Carl Dahlstrom does not profess to be a goal scorer, and when pressed on the subject Monday afternoon, the thoughtful 24-year-old Swede said he couldn’t remember a single detail of his lone tally during a 22-game stint with the AHL’s Rockford IceHogs in 2018-19.
His first NHL goal — he’s scoreless after 56 regular-season games spread out over three seasons — is still a dream. The NHL situation room snatched away what could have been the defenceman’s decisive tally in Winnipeg’s 1-0 shootout triumph over the Edmonton Oilers on Sunday night.
Dahlstrom’s marker, coming after a third-period feed from Patrik Laine, was disallowed after Mark Scheifele was ruled offside on the play.
“For the team, it was nice to get a five-on-five goal, hadn’t happened in two games I think,” Dahlstrom said, breaking into a grin as he recalled the sequence following Monday afternoon’s practice at Bell MTS Place. “It’s nice to crack that thing, but things turned out the way they did. I guess I’ll just have to keep chasing it.”
Scoring a goal is far down on the list of priorities for Dahlstrom, who has played seven games for the Jets since he was claimed on waivers from the Chicago Blackhawks on Oct. 1.
In Chicago, he was unable to beat out Slater Koekkoek for the seventh slot on the blue-line corps while the Jets, plagued by a raft of injuries to defencemen, including a lower-body ailment that will sideline veteran Nathan Beaulieu for up to a month, needed to solve a pressing problem with some experience — even if that was only temporary.
Dahlstrom has logged between 16:34 and 24:14 of ice time per game while earning the respect of his new teammates for his conscientious play.
His constantly evolving defensive partnerships have included Neal Pionk, Tucker Poolman and most recently, Dmitry Kulikov. And he’s fine with all of it.
“I think, obviously, it takes a little time, but I feel adjusted now, I feel like I know (everybody),” Dahlman said. “I’ve been fortunate to play with almost every guy on the D corps… I’ve kinda just been rolling around.
“That’s just the way it’s been with all the injuries and guys coming in and out of the lineup. I don’t think it’s just me. Every defenceman so far has been playing with everyone and that’s a good thing, trying to get to know each other on a deeper level out there on the ice.”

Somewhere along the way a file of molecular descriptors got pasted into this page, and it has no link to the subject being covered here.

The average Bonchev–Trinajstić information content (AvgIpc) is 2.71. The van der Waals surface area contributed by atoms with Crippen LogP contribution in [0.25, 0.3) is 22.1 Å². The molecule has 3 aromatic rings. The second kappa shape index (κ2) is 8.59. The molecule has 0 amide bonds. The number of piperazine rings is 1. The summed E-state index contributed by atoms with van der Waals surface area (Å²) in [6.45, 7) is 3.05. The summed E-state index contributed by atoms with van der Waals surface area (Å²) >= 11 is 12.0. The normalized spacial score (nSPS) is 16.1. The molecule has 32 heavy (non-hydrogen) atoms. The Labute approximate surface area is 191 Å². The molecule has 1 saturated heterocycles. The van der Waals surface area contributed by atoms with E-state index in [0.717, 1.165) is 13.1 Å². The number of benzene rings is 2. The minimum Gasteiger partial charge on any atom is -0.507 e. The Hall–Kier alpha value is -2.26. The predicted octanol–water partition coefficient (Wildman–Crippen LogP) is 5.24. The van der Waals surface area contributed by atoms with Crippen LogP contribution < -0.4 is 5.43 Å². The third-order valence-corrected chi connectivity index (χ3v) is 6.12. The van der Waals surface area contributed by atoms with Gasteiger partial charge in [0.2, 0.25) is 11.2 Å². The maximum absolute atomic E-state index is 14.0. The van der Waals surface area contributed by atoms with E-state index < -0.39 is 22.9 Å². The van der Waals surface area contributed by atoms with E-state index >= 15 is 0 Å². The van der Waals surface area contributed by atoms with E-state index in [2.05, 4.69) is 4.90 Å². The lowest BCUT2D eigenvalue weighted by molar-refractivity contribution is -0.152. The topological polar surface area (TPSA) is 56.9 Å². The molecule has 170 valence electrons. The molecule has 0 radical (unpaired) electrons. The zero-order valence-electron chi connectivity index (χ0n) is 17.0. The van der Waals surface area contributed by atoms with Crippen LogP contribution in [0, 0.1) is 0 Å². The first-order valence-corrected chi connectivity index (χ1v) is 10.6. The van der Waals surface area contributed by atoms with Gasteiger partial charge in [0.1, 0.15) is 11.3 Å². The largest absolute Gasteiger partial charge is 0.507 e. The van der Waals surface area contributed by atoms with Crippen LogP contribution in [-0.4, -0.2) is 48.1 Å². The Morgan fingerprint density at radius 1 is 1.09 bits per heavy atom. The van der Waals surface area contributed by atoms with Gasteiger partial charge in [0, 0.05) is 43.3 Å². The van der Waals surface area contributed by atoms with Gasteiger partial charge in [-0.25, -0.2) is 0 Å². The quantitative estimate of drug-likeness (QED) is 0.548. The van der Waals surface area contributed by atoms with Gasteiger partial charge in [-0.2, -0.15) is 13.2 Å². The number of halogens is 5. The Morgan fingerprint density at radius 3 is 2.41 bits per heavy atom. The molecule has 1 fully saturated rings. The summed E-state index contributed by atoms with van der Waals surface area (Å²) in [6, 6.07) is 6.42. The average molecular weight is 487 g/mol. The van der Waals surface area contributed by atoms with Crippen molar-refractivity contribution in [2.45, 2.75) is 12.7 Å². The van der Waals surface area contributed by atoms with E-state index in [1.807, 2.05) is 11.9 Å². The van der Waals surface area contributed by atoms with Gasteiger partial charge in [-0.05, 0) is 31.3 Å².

Jets head coach Paul Maurice was asked what he has learned about Dahlstrom in the past three weeks.
“Well, just about everything because I didn’t know a lot about him, right?” Maurice said. “That’s a quick turnaround — we were looking for defencemen and the waiver wire comes up. You spend five or six hours watching a guy play hockey (on video) and decide we’re taking him.
“Didn’t know he was as bright a hockey mind, and that’s just (learning) through conversations you have. He could detail the game very well. He’s picked up the systems quite well and he’s a young pro. You don’t have to get him to the rink early, you don’t have to get him to the gym. He does that on his own. He wants to be a hockey player.”
At one time, Dahlstrom was a very different hockey player.
He was 15 when he was asked to make what became a career-altering decision.
“I grew up being a goal scorer — I was a forward growing up,” said Dahlstrom, now a 6-4, 231-pounder. “It was actually for a regional team. I’m not sure if a defenceman got hurt… but they needed somebody to play D and they asked me if I could do it and they thought I really did well. I kinda went back and forth with my home team that season and eventually I just switched.
“I think it was just my skating and my size, it suits me better.”
Dahlstrom’s mobility was part of what sold Maurice initially. So was his reputation as a solid citizen.
“We watched enough video to know how he moved,” Maurice said. “There are big men that aren’t overly physical — 15 or 20 years ago that might’ve kept you out of the league. Now it’s got no bearing.
“If you’re big and can move, the last piece there is, is can you move the puck a little bit as well. We like him. Fortunately, we got some really good background intel on him through different people that we know… We had a pretty good idea of what he was like as a person before he got here.”
As he nears the 10-game threshold when waiver-wire pickups become more firmly attached to their new team, Dahlstrom says he has enjoyed his time with the Jets and is planning to stick around.
“I think for me as a player, there were small adjustments but I think I came here to do stuff similar to what I did in Chicago,” he said. “I think that’s why they picked me up. So it doesn’t really change for me. I always thought the Winnipeg Jets were a great team and tough to play against…
“I think for me, it’s all in my hands. If I do well enough, they’ll keep me.”
Mike has been working on the Free Press sports desk since 2003.
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